Senate Minority Leader Mitch McConnell threw shade at President Biden on Friday for failing to make a clear case about the importance of America’s commitment to a strong North Atlantic Treaty Organization (NATO), and told the Munich Security Conference that Republicans are doing a better job signaling this priority.
“Popular support for a strong and involved NATO alliance will only be sustained if leaders across the alliance explain clearly and concretely to their own citizens how their nation’s peace and prosperity hangs in the balance,” said McConnell.
“This is a case that top Republicans are making in Washington and to the American public on a daily basis. Frankly, some of us find ourselves making this case more often and more plainly than our own President,” he said.
“If you want to help Ukraine win; if you want NATO to emerge stronger from this conflict; and if you want sustained political support in America for our staying engaged and invested in maintaining a Europe that is whole, free, and at peace… then America’s friends on this continent must mirror the resolve and reciprocate the commitment that you hope to see from us,” continued McConnell.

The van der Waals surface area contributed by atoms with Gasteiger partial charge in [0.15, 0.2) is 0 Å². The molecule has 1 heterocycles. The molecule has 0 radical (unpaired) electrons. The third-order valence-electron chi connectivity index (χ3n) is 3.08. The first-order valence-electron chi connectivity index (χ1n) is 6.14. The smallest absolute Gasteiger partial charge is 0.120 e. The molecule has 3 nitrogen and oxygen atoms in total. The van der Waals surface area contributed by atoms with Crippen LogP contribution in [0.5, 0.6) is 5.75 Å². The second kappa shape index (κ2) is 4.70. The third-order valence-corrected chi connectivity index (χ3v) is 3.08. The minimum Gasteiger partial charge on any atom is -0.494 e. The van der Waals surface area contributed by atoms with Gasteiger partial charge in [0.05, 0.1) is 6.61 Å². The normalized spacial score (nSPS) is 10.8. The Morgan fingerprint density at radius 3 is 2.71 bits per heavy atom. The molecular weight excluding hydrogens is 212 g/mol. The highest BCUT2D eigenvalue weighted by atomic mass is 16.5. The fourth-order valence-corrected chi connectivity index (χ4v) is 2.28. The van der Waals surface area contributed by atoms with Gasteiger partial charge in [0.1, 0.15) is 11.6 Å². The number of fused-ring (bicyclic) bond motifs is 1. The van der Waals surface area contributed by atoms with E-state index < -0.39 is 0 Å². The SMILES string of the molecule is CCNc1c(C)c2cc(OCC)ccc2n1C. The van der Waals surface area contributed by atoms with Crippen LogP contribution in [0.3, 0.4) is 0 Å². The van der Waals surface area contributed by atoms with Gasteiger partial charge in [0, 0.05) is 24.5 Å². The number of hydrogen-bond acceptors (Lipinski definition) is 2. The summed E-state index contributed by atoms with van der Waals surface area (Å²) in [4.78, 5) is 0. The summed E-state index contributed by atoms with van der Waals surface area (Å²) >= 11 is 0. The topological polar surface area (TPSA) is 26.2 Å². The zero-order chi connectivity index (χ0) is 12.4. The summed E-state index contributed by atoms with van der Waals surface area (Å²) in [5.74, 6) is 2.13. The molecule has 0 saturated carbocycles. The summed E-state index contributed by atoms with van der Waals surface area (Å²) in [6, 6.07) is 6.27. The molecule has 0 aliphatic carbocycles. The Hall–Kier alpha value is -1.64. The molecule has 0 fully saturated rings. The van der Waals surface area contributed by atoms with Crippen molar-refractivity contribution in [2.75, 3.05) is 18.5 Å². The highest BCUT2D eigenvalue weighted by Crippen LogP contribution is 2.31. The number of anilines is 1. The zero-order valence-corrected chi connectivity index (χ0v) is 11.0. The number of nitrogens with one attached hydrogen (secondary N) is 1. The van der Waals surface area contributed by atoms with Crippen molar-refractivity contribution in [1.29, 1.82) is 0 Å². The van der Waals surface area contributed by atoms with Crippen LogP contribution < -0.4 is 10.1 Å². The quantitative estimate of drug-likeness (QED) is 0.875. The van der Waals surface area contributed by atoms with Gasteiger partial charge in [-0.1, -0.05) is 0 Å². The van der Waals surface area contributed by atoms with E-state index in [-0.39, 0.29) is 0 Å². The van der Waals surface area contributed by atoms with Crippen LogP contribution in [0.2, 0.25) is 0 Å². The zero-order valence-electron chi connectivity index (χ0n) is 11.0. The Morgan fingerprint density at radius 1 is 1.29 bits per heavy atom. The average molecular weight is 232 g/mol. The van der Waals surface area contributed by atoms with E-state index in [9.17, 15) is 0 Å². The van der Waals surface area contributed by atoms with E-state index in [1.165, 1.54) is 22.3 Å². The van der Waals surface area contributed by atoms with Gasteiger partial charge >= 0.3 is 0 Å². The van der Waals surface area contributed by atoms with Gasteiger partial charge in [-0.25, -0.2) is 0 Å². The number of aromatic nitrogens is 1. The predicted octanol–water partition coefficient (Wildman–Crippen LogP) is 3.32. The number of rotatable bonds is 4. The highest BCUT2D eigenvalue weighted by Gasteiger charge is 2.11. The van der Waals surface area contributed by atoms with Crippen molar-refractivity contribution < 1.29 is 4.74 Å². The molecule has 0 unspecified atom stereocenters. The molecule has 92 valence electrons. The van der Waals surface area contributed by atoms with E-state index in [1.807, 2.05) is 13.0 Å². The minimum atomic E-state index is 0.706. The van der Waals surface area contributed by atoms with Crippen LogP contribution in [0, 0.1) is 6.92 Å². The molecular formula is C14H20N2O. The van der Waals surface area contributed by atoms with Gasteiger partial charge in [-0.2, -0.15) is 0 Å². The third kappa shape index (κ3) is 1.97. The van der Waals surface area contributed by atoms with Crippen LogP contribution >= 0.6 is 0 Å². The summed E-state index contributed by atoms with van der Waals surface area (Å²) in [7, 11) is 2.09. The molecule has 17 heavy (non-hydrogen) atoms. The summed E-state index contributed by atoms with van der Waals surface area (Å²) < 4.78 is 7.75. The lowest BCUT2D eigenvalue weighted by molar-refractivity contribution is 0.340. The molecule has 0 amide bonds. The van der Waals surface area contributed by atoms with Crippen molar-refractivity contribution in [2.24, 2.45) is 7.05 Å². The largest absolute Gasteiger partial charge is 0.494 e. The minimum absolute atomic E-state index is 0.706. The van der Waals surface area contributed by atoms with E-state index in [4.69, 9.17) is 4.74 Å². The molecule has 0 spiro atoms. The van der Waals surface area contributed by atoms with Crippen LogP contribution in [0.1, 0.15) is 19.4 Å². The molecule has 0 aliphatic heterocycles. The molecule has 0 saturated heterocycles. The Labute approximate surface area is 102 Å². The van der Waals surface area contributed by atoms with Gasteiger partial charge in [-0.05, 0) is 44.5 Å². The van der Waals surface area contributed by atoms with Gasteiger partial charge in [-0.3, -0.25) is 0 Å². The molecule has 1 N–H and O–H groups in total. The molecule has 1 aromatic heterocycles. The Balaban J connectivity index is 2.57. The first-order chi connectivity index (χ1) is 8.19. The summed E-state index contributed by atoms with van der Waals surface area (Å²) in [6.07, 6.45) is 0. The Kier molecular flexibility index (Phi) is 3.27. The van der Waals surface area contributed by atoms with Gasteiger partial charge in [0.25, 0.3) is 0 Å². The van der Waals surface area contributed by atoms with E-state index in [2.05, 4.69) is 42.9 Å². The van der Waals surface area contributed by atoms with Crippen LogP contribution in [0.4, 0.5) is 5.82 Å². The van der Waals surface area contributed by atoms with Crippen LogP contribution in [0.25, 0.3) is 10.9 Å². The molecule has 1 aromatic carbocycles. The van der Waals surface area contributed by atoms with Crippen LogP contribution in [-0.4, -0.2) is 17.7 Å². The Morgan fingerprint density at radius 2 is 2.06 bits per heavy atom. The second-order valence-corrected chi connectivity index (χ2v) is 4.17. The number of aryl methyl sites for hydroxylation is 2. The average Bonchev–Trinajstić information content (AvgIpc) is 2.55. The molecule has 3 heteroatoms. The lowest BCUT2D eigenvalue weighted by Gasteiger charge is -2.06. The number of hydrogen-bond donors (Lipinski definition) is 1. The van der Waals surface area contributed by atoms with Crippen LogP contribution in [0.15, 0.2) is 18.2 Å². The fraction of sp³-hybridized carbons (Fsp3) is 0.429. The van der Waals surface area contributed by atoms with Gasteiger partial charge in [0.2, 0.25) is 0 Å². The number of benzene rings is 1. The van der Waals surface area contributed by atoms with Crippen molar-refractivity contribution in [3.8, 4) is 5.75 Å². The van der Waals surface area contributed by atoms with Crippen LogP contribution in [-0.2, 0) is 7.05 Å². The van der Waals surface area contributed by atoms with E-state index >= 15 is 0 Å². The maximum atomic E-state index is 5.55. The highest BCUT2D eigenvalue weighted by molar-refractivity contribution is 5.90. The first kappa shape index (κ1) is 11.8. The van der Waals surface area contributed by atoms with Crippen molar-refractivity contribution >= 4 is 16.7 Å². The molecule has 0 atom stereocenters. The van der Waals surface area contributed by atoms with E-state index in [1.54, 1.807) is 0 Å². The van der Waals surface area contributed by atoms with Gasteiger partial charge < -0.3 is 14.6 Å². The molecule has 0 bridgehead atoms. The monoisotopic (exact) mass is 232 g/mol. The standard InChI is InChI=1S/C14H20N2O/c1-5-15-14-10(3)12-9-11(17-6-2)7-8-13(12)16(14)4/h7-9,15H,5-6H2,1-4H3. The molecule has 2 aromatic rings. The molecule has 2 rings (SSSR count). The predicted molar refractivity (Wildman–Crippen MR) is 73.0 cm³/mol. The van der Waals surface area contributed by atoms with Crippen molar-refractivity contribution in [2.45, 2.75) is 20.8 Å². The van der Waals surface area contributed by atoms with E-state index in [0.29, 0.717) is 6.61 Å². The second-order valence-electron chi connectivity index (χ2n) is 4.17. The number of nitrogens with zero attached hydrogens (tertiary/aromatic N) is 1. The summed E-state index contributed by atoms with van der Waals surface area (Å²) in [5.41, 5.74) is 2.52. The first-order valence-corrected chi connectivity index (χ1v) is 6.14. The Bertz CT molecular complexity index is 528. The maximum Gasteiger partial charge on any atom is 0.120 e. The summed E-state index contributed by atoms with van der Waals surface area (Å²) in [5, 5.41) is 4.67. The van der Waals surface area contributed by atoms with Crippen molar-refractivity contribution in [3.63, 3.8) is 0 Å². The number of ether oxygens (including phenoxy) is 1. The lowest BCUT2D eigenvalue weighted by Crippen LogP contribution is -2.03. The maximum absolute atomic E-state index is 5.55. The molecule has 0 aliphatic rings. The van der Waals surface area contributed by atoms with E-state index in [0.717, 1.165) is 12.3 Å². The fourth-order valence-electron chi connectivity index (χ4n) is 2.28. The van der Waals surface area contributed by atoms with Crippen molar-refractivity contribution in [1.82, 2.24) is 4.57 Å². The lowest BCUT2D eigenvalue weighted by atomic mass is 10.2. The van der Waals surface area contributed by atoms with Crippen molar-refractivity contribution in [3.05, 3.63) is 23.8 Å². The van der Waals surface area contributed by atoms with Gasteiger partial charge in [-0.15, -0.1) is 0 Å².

The top GOP senator urged NATO to accept Finland and Sweden’s bids to join the alliance before the heads of NATO meet later this summer.
Officials started gathering this week for the Munich Security Conference soon after the U.S. shot down a Chinese spy balloon after it flew over the nation and as Russia’s war on Ukraine continues.
China has repeatedly insisted that the U.S. shot down a weather balloon that had drifted off course, but it also has demanded the U.S. return the technology recovered from the craft. Secretary of State Antony Blinken canceled a trip to China over the incident.
The Munich conference itself has already made headlines after organizers uninvited officials from Russia and Iran following the invasion of Ukraine and Tehran’s brutal crackdown on protesters following the death of 22-year-old Mahsa Amini for allegedly breaching the country’s headscarf laws.
Wolfgang Ischinger, who chaired the conference from 2008 to 2022, told the Financial Times that he thought this decision was “a pity,” but that he agreed the decision was right.
Vice President Kamala Harris, French President Emmanuel Macron, President of European Commission Ursula von Der Leyen and 45 other heads of state and government officials, along with nearly 100 ministers from around the world, will attend the conference.
Fox News’ Peter Aitken contributed to this report.